Could any other manager so obviously and outrageously flaunt a punishment in this way? We doubt it but for Jose, it’s just business as usual!
Rubbing Fergie’s Nose in It
During his time in English football, Jose Mourinho has rubbed many people up the wrong way. He’s also made a large number of friends in the game. He counts Sir Alex Ferguson as one of those allies but it’s fair to say that their relationship did not exactly get off to the best start.
One of the most impressive elements of Mourinho’s story is the way he worked his way up from footballing obscurity to become one of the game’s most successful managers of all time By the time he took control of Porto, Mourinho was already very well known in Portugal and was beginning to make waves in Europe but he was a relative unknown in English football when he took his Porto side to Old Trafford for the second leg of their Champions League semi final.
Porto were hanging tough in the latter stages of the second leg before a goalkeeping error from Tim Howard presented an opportunity that Francisco Costinha just couldn’t miss. That prompted Mourinho to sprint down the touchline, screaming and celebrating the goal that took Porto into a final that they would go on to win. It was one of the most impressive Champions League successes of all time but, like so often with Mourinho, it was his behaviour that left the lasting impression.
Breaking the Rules to Get His Man
— Mirror Football (@MirrorFootball) 16 October 2018
Mourinho has played a starring role in an incredibly important time when much has changed in English football. The Premier League has gone from strength to strength both as a competition and as a business. Although standards have improved across the board, the fact that money increasingly talks has not always gone down well with fans and has thrown up regulatory challenges.
Take the issue of “tapping up” players as an example. As wages grew to become significantly more important to clubs and players relative to transfer fees, the authorities decided that they had to put practices into place to stop clubs and agents making direct offers to players who were under contract at another club. Perhaps unsurprisingly, Mourinho was caught up in this issue as he looked to build his Chelsea team with the money provided by Roman Abramovich.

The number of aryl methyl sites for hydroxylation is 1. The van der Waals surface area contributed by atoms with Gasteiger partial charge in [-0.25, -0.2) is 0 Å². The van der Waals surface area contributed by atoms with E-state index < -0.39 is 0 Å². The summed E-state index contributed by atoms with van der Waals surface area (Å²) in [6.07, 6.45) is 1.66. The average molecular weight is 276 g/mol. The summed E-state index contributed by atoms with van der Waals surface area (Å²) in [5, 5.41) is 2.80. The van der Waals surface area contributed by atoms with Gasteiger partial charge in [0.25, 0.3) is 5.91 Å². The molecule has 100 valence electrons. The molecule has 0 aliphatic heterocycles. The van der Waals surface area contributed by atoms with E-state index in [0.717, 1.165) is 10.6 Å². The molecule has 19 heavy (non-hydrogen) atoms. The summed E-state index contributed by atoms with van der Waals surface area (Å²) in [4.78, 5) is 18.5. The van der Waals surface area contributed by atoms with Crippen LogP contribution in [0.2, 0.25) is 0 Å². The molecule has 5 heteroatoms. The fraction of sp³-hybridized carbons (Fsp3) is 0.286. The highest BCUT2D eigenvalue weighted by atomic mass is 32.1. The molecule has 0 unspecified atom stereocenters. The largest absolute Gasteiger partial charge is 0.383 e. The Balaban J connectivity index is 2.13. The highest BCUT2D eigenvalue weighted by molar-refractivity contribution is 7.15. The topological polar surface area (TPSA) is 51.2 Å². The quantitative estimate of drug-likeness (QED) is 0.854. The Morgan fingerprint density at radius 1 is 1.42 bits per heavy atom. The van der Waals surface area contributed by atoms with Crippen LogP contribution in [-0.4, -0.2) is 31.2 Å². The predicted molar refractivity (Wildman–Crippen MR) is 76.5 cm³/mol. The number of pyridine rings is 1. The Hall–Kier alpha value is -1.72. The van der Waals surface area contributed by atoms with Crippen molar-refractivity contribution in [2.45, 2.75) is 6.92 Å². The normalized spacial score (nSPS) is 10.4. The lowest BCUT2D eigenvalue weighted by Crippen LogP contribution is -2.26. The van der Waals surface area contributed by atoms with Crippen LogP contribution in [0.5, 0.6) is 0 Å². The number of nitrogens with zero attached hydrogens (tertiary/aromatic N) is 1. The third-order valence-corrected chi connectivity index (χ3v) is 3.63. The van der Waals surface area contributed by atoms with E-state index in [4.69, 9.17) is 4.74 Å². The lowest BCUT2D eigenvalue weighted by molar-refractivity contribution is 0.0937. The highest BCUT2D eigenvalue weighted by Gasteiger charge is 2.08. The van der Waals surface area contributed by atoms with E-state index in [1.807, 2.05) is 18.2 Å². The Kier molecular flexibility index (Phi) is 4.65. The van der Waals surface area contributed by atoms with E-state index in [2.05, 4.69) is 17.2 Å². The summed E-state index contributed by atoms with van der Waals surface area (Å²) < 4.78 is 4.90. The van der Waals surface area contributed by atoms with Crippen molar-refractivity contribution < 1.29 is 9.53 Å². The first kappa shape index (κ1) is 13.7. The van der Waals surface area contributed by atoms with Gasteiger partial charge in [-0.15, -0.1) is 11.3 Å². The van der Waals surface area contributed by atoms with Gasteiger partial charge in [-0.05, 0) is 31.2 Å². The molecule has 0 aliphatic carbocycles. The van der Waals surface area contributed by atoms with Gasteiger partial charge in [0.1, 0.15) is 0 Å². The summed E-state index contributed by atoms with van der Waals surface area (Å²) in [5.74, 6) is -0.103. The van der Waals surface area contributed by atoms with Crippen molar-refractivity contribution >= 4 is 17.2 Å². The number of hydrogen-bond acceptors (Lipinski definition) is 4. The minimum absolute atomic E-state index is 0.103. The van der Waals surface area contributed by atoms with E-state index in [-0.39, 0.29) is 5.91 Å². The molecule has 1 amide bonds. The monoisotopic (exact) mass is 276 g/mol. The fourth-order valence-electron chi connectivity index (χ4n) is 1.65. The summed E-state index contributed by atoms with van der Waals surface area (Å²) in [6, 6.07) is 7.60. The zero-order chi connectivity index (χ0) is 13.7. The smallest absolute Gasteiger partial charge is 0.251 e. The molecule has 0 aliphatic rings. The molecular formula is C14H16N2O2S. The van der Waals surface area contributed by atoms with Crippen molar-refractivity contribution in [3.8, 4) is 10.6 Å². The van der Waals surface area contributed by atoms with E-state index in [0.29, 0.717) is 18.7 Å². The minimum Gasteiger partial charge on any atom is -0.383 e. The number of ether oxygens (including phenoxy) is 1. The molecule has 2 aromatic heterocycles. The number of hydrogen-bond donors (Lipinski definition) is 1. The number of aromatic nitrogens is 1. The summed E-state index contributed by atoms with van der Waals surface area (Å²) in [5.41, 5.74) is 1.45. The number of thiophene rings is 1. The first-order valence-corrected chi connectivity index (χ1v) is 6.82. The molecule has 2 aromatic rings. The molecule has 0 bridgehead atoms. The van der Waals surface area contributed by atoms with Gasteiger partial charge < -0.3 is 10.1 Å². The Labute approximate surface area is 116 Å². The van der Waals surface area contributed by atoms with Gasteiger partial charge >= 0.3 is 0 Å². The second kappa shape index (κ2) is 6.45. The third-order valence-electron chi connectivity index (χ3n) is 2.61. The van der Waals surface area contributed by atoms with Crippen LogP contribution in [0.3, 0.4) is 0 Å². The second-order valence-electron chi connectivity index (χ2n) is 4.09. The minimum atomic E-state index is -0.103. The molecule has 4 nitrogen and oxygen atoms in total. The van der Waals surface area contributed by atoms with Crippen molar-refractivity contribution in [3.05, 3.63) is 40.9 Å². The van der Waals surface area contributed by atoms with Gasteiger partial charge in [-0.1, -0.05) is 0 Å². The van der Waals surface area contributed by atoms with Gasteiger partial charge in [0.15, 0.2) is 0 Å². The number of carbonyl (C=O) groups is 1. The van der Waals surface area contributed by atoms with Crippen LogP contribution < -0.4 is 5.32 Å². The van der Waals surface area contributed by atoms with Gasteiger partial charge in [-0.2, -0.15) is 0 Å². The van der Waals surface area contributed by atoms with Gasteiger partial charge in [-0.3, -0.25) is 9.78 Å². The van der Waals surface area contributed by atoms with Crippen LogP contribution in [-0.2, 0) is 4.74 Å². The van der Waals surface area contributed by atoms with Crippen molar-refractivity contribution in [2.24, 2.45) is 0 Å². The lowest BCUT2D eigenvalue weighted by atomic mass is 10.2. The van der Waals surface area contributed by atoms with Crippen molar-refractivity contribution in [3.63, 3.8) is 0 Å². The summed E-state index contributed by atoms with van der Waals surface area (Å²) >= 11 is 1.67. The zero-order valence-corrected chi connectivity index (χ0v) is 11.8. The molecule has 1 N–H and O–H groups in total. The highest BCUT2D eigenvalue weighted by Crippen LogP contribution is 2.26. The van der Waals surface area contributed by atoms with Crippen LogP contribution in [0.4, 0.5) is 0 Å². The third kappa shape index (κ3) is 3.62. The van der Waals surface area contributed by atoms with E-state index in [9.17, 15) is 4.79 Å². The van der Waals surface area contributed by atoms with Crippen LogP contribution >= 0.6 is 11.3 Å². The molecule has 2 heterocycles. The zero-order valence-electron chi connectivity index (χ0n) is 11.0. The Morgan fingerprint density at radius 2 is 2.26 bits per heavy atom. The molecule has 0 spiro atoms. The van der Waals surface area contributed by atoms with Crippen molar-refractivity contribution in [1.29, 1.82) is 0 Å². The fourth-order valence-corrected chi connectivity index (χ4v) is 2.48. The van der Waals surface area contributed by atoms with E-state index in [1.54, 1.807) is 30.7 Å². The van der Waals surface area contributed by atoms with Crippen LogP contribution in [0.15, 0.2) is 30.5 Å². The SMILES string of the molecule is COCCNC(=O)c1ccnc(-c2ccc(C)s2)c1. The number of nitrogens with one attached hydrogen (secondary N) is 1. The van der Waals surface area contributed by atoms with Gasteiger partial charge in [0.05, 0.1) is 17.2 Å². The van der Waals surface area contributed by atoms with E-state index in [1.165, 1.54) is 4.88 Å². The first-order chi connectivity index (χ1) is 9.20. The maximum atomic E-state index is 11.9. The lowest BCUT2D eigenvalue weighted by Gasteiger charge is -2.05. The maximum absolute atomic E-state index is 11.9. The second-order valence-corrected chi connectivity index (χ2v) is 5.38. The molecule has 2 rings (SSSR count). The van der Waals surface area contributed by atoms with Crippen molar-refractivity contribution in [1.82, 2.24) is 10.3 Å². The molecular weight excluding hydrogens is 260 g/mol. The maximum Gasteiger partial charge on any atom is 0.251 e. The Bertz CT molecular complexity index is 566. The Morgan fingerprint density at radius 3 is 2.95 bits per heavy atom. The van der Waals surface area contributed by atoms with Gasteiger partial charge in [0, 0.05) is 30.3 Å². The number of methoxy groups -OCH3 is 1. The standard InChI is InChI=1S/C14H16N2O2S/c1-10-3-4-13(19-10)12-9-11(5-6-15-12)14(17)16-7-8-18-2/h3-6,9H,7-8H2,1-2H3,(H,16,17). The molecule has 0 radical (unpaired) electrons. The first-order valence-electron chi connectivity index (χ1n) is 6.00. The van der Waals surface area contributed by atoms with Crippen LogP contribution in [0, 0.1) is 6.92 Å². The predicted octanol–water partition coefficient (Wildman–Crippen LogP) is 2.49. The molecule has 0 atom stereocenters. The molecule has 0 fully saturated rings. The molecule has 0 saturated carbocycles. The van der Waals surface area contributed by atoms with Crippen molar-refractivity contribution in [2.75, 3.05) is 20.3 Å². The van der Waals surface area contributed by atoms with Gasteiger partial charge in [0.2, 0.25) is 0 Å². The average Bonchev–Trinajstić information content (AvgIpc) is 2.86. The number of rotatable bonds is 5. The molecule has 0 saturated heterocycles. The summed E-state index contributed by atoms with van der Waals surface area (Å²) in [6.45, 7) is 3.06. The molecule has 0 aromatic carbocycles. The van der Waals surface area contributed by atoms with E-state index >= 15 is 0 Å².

Having made it clear that he viewed Ashley Cole as his number one choice for a left back, Mourinho went out of his way to attract the England defender from Arsenal. Rather than going through the official channels or even asking agents to get things done, Mourinho took things into his own hands by meeting Cole in a London hotel.
Mourinho was found out by the authorities and was hit by a fine of £75,000. That’s a lot of money even for somebody as well paid as Mourinho but, as so often, he felt that the punishment was secondary to success and was happy to pay the price providing he got his man. Of course, that’s exactly what happened and Cole went on to win multiple trophies as a Chelsea player.
Lashing Out On His Stamford Bridge Exit
Mourinho is not the sort of manager that clubs should appoint if they are looking for a long term project. He is excellent when it comes to doing whatever it takes to win trophies but the sheer amount of effort that he puts into securing success in the short term inevitably takes a toll and can lead to frayed relationships with those around him (to put it politely).
When things started going against him at Inter Milan and Real Madrid, Mourinho began lashing out at the press, other managers and even his own players. His antics reached a peak (or new low depending how you view things) during the final stages of his second spell in charge of Chelsea.
That doomed season got off to an inauspicious start when Mourinho publicly fell out with his medical staff for running onto the pitch to treat a stricken player when he was more concerned with winning the match. That ended up with club doctor, Eva Carniero, taking the club to court for unfair treatment. He had problems with officials, claiming that referees were scared of giving penalties to Chelsea and telling Jon Moss that he was “f****** soft”.
Before leaving the club under a cloud, Mourinho turned his ire towards his players. Among several examples of criticising individuals, Mourinho went as a far as to claim he was betrayed by players who he hinted had downed tools. After all the problems, Mourinho’s exit from Chelsea was just a matter of time. The question now is, is history repeating itself three years on at Manchester United?